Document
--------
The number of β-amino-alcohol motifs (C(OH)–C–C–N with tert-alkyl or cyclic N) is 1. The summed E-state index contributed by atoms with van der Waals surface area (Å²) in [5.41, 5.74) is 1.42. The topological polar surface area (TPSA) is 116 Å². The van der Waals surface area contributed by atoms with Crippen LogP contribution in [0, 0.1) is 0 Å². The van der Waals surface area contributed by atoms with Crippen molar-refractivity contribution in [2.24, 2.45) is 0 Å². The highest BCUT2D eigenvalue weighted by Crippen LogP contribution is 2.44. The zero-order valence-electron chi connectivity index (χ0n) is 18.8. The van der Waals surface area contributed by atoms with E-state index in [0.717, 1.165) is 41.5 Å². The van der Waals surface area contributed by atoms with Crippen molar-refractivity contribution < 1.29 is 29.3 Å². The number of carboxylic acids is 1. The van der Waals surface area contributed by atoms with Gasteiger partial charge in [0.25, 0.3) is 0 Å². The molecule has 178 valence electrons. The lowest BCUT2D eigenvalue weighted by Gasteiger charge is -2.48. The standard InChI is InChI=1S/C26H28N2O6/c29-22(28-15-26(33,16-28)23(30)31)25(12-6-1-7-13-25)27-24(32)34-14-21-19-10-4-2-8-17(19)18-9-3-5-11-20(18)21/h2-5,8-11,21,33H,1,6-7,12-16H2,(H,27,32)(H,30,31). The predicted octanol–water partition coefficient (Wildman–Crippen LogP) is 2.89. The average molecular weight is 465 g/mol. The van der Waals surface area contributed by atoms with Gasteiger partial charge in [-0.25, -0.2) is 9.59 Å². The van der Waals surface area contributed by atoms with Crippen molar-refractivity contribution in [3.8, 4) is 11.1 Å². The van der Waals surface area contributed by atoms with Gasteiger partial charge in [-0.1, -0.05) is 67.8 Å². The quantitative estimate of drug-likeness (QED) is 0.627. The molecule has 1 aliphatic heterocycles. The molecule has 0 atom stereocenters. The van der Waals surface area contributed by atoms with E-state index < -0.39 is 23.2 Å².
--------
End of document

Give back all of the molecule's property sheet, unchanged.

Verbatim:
The number of β-amino-alcohol motifs (C(OH)–C–C–N with tert-alkyl or cyclic N) is 1. The summed E-state index contributed by atoms with van der Waals surface area (Å²) in [5.41, 5.74) is 1.42. The topological polar surface area (TPSA) is 116 Å². The van der Waals surface area contributed by atoms with Crippen LogP contribution in [0, 0.1) is 0 Å². The van der Waals surface area contributed by atoms with Crippen molar-refractivity contribution in [2.24, 2.45) is 0 Å². The highest BCUT2D eigenvalue weighted by Crippen LogP contribution is 2.44. The zero-order valence-electron chi connectivity index (χ0n) is 18.8. The van der Waals surface area contributed by atoms with E-state index in [0.717, 1.165) is 41.5 Å². The van der Waals surface area contributed by atoms with Crippen molar-refractivity contribution < 1.29 is 29.3 Å². The number of carboxylic acids is 1. The van der Waals surface area contributed by atoms with Gasteiger partial charge in [0.25, 0.3) is 0 Å². The molecule has 178 valence electrons. The lowest BCUT2D eigenvalue weighted by Gasteiger charge is -2.48. The standard InChI is InChI=1S/C26H28N2O6/c29-22(28-15-26(33,16-28)23(30)31)25(12-6-1-7-13-25)27-24(32)34-14-21-19-10-4-2-8-17(19)18-9-3-5-11-20(18)21/h2-5,8-11,21,33H,1,6-7,12-16H2,(H,27,32)(H,30,31). The predicted octanol–water partition coefficient (Wildman–Crippen LogP) is 2.89. The average molecular weight is 465 g/mol. The van der Waals surface area contributed by atoms with Gasteiger partial charge in [-0.25, -0.2) is 9.59 Å². The van der Waals surface area contributed by atoms with Crippen molar-refractivity contribution in [3.8, 4) is 11.1 Å². The van der Waals surface area contributed by atoms with Gasteiger partial charge in [-0.1, -0.05) is 67.8 Å². The quantitative estimate of drug-likeness (QED) is 0.627. The molecule has 1 aliphatic heterocycles. The molecule has 0 atom stereocenters. The van der Waals surface area contributed by atoms with E-state index < -0.39 is 23.2 Å².